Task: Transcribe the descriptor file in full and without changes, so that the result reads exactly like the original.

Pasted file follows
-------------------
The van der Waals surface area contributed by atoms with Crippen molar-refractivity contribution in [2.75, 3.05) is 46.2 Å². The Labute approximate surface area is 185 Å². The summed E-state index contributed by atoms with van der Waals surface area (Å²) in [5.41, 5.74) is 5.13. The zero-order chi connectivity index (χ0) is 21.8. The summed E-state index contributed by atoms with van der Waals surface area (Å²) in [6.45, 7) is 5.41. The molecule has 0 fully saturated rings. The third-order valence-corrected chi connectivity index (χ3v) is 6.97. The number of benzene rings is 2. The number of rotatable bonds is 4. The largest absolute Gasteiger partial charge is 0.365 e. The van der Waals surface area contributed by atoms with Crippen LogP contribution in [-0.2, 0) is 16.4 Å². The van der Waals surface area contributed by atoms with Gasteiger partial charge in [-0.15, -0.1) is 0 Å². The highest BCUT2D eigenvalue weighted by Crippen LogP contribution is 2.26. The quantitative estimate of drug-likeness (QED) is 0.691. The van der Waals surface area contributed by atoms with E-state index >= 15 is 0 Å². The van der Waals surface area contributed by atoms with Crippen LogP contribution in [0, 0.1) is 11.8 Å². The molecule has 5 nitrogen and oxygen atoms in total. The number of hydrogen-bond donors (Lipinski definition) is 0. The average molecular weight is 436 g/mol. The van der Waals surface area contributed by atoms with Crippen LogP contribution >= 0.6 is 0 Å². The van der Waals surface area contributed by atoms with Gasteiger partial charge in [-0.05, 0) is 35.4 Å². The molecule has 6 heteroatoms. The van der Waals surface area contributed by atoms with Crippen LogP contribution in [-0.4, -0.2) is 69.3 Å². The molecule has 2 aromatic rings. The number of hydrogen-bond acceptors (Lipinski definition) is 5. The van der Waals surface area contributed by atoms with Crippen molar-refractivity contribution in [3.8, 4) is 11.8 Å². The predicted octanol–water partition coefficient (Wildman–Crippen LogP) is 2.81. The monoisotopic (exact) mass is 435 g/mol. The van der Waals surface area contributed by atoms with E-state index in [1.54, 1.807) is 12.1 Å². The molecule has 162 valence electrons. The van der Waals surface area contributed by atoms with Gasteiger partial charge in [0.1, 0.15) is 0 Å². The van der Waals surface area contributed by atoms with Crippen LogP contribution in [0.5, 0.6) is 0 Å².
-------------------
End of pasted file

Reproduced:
The van der Waals surface area contributed by atoms with Crippen molar-refractivity contribution in [2.75, 3.05) is 46.2 Å². The Labute approximate surface area is 185 Å². The summed E-state index contributed by atoms with van der Waals surface area (Å²) in [5.41, 5.74) is 5.13. The zero-order chi connectivity index (χ0) is 21.8. The summed E-state index contributed by atoms with van der Waals surface area (Å²) in [6.45, 7) is 5.41. The molecule has 0 fully saturated rings. The third-order valence-corrected chi connectivity index (χ3v) is 6.97. The number of benzene rings is 2. The number of rotatable bonds is 4. The largest absolute Gasteiger partial charge is 0.365 e. The van der Waals surface area contributed by atoms with Crippen LogP contribution in [-0.2, 0) is 16.4 Å². The van der Waals surface area contributed by atoms with Gasteiger partial charge in [-0.15, -0.1) is 0 Å². The highest BCUT2D eigenvalue weighted by Crippen LogP contribution is 2.26. The quantitative estimate of drug-likeness (QED) is 0.691. The van der Waals surface area contributed by atoms with E-state index >= 15 is 0 Å². The van der Waals surface area contributed by atoms with Crippen LogP contribution in [0, 0.1) is 11.8 Å². The molecule has 5 nitrogen and oxygen atoms in total. The number of hydrogen-bond donors (Lipinski definition) is 0. The average molecular weight is 436 g/mol. The van der Waals surface area contributed by atoms with Crippen LogP contribution >= 0.6 is 0 Å². The van der Waals surface area contributed by atoms with Gasteiger partial charge in [-0.05, 0) is 35.4 Å². The molecule has 6 heteroatoms. The van der Waals surface area contributed by atoms with Crippen LogP contribution in [-0.4, -0.2) is 69.3 Å². The molecule has 2 aromatic rings. The number of hydrogen-bond acceptors (Lipinski definition) is 5. The van der Waals surface area contributed by atoms with Crippen molar-refractivity contribution in [3.8, 4) is 11.8 Å². The predicted octanol–water partition coefficient (Wildman–Crippen LogP) is 2.81. The monoisotopic (exact) mass is 435 g/mol. The van der Waals surface area contributed by atoms with E-state index in [1.54, 1.807) is 12.1 Å². The molecule has 162 valence electrons. The van der Waals surface area contributed by atoms with Gasteiger partial charge in [0.1, 0.15) is 0 Å². The van der Waals surface area contributed by atoms with Crippen LogP contribution in [0.5, 0.6) is 0 Å².